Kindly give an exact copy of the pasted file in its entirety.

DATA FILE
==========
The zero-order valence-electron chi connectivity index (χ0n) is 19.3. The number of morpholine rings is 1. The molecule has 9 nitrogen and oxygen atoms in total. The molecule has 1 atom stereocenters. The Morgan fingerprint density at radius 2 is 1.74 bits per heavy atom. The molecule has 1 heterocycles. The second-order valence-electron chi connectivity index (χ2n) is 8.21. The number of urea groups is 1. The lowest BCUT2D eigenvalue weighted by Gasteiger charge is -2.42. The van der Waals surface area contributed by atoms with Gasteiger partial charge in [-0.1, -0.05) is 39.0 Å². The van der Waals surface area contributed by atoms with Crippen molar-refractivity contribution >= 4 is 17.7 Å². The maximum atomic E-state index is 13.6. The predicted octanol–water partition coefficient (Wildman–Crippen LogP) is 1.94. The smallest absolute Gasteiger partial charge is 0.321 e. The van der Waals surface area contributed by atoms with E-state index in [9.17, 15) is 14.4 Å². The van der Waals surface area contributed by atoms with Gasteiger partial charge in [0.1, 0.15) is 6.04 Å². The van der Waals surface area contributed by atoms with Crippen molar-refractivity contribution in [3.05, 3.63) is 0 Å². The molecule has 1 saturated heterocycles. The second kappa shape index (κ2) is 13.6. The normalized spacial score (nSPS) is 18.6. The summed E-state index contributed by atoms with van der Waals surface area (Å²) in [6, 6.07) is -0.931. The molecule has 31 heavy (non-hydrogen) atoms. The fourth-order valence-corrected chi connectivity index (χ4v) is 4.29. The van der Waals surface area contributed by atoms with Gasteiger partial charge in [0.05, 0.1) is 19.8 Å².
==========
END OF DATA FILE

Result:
The zero-order valence-electron chi connectivity index (χ0n) is 19.3. The number of morpholine rings is 1. The molecule has 9 nitrogen and oxygen atoms in total. The molecule has 1 atom stereocenters. The Morgan fingerprint density at radius 2 is 1.74 bits per heavy atom. The molecule has 1 heterocycles. The second-order valence-electron chi connectivity index (χ2n) is 8.21. The number of urea groups is 1. The lowest BCUT2D eigenvalue weighted by Gasteiger charge is -2.42. The van der Waals surface area contributed by atoms with Gasteiger partial charge in [-0.1, -0.05) is 39.0 Å². The van der Waals surface area contributed by atoms with Crippen molar-refractivity contribution >= 4 is 17.7 Å². The maximum atomic E-state index is 13.6. The predicted octanol–water partition coefficient (Wildman–Crippen LogP) is 1.94. The smallest absolute Gasteiger partial charge is 0.321 e. The van der Waals surface area contributed by atoms with E-state index in [9.17, 15) is 14.4 Å². The van der Waals surface area contributed by atoms with Gasteiger partial charge in [0.1, 0.15) is 6.04 Å². The van der Waals surface area contributed by atoms with Crippen molar-refractivity contribution in [3.05, 3.63) is 0 Å². The molecule has 1 saturated heterocycles. The second kappa shape index (κ2) is 13.6. The normalized spacial score (nSPS) is 18.6. The summed E-state index contributed by atoms with van der Waals surface area (Å²) in [6, 6.07) is -0.931. The molecule has 31 heavy (non-hydrogen) atoms. The fourth-order valence-corrected chi connectivity index (χ4v) is 4.29. The van der Waals surface area contributed by atoms with Gasteiger partial charge in [0.05, 0.1) is 19.8 Å².